For my next run I headed up Wilderness again, and this time visited the Outlaw Woods. The subsurface there in untouched areas was less secure than what I’d found on White Rabbit, and perhaps that was due to more exposure to the sun. With the Vista Quad down on wind hold, I cut left at the Wilderness Mid Station and headed over to some of the Vista trails to see how they were skiing with no traffic. The trails were awesome with the packed surface underneath, and a few fresh inches on top. I caught some turns at the bottom of Hard Luck and they were fantastic – it probably would have been worth a skin up to higher on Vista, but I hadn’t brought my skins since I’d planned to take it pretty easy as I recuperated from being under the weather this week. I made my way over to the Snowflake Summit and found Snowflake Bentley totally untracked, so I put a nice signature down that and then headed onto Lower Bentley to do virtually the same thing. From there I just skied down past the townhouses and back to the parking lot. It should be interesting to see how the skiing shapes up for tomorrow with the way it’s cooling down tonight – it might actually improve the powder skiing in the lower elevations if that subsurface tightens up.
After our morning session at Bolton working with Josh and Mike, we headed off to Stowe for BJAMS ski program. With the recent fresh snow in the past couple of days and the bright sun of late March, the alpine areas of Mansfield looked blindingly white as we approached from the south. The overall timing of the trip was actually quite good, and we were even able to grab some lunch at the Great Room Grill before the start of program. The line for the main grill area was long, and at first I thought it might be groups of ski racers from the races going on, but upon hearing all the British accents, I quickly realized that that’s who it was. They’re certainly getting some midwinter-like conditions on their ski vacations this weekend.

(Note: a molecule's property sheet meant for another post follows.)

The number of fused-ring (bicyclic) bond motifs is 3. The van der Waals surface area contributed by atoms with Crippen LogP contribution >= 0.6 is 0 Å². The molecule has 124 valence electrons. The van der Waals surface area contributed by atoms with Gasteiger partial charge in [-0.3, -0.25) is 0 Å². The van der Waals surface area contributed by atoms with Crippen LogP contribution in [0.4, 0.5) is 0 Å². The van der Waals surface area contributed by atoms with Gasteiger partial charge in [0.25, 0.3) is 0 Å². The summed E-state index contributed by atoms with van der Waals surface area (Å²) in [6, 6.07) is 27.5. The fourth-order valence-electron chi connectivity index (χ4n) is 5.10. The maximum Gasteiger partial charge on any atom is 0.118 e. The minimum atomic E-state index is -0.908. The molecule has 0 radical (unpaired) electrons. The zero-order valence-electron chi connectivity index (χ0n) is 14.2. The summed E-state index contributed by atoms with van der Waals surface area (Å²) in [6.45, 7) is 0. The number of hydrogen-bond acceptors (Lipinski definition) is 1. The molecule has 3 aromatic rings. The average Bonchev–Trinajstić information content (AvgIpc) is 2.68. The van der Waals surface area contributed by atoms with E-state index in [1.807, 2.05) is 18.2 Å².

After lunch we suited up and headed to the base of the Spruce Peak lifts to gather our group for the day. There were some absences, so there were only six students (Ty, Dylan, Wiley, Elizabeth, Luc, and Jonah). I had Joe to help me as a second coach though, so we had a very good coach to student ratio for exploring whatever we wanted. Based on the snow conditions, and in the interest of expanding the student’s repertoire and keeping things fresh, I decided that we should take a trip to the Outer Planets area. I can’t recall the last time I’d been out there, and I didn’t really have a chance to make a recon trip this season, but I knew everyone could handle it.
I told the students that we’d be heading out past Angel Food on the traverse, and that we’d play it by ear as we scoped out the terrain. The traverse was in great shape, and the powder up there was midwinter light aside from areas exposed to significant sun. In those areas you could see that powder was just starting to take on some melt, so we knew that we might want to factor that into our skiing if we had options. Once past Angel Food, we continued on the traverse for a few more minutes and headed upward with some side stepping. I didn’t recall ever seeing any specific trail signs in the area, but I told the kids to keep their eyes peeled for anything they might see in that regard. I didn’t see any obvious trail signs, but I did see an interesting piece of artwork on a paper birch just above the traverse that presumably had some interesting meaning – it was a pair of eyes with almost mask-like surroundings. Not long after passing that image, I felt like we’d gone far enough and opted to take the next obvious line for the descent. I chose one with a couple of tracks, which in this case was good; we were doing a bit of exploring, but I didn’t want to take the kids on anything too exotic that might push things over the edge. Eventually as one gets farther and farther into the notch, things can get overly steep, and that’s not what we were looking for.